If Bernstein is chrysotile’s scientific ambassador, then 92-year-old J. Corbett McDonald is its longest-tenured champion. He is the author of three dozen scientific papers on chrysotile, and his work has been cited in the medical literature nearly 1,500 times. In a telephone interview, McDonald said he was approached by the Canadian government in 1964to study asbestos miners and millersin Quebec; he, in turn, appealed to the Quebec Asbestos Mining Association for funding, which it agreed to provide. The impetus for the research, McDonald said, was a paper by Dr. Irving Selikoff of New York’s Mount Sinai School of Medicine reporting that insulation workers with relatively light exposures to asbestos were dying of mesothelioma and other cancers at strikingly high rates.
A Lesson from Tobacco?
Minutes of the mining association’s November 1965 meeting, obtained by lawyers for asbestos victims, suggest that the group saw the tobacco industry as a paradigm: “The consensus of opinion seemed to point out that the QAMA should take into its hands the ways and means to conduct the necessary research instead of doing it through universities or letting it fall in the hands of the Government. As an example, it was recalled that the tobacco industry launched its own program and it now knows where it stands. Industry is always well advised to look after its own problems.”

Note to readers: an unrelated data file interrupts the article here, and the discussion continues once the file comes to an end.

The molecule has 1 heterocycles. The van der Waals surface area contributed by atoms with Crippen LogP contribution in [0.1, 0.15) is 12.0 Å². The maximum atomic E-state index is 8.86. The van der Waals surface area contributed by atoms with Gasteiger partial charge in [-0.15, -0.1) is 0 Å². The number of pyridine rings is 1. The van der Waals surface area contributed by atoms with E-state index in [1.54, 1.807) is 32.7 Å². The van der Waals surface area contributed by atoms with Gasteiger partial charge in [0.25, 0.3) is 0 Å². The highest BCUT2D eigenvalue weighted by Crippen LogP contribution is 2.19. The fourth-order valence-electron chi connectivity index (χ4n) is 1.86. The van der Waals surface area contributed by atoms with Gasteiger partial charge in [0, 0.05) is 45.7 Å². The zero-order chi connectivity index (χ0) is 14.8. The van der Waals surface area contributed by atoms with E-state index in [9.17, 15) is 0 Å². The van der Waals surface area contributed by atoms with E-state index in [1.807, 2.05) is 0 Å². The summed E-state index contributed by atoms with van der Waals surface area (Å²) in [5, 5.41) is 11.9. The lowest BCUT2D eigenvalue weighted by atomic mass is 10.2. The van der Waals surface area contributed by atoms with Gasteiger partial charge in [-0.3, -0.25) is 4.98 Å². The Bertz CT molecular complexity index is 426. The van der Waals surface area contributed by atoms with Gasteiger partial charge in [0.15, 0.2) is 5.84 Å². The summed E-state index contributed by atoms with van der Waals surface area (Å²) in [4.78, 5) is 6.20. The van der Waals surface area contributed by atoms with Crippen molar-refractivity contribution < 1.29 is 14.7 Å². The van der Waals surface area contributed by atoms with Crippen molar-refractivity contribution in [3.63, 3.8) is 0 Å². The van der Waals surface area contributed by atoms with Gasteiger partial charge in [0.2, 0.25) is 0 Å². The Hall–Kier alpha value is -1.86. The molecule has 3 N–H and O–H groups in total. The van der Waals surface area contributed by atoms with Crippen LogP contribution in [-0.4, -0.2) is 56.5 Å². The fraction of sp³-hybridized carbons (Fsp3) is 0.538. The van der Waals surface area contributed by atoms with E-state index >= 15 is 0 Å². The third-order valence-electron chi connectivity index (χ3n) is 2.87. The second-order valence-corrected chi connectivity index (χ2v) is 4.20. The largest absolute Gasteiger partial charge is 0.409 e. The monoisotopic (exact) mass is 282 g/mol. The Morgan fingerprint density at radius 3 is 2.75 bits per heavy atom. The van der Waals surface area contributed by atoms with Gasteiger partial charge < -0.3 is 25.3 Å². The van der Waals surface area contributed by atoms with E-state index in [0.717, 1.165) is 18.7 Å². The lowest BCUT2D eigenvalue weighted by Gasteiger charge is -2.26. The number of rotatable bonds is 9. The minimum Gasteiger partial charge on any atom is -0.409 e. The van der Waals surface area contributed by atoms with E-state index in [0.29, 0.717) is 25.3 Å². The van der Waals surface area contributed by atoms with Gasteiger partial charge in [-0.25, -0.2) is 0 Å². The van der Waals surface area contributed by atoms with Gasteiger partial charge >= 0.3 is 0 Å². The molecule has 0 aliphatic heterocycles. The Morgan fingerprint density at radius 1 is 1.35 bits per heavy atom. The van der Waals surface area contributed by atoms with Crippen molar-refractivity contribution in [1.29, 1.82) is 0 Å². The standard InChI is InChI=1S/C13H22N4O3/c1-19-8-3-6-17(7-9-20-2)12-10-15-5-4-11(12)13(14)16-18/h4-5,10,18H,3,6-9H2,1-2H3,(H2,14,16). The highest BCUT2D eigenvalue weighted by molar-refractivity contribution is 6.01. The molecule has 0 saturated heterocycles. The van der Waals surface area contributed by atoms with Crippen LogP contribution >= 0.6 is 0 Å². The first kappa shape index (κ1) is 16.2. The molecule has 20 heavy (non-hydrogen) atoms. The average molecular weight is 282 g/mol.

Forty-five years later, McDonald remains resolute in his defense of asbestos. He says there is “very strong evidence” that contaminants in chrysotile, and not the chrysotile itself, caused excesses of mesothelioma among the Quebec workers. The toxic agent, he suspects, was tremolite, a type of amphibole. McDonald insists that his work was never influenced by the asbestos industry. Indeed, he wasn’t sure how much its leaders even cared about his work. “It used to worry us a bit that they took so little interest in the results,” he says.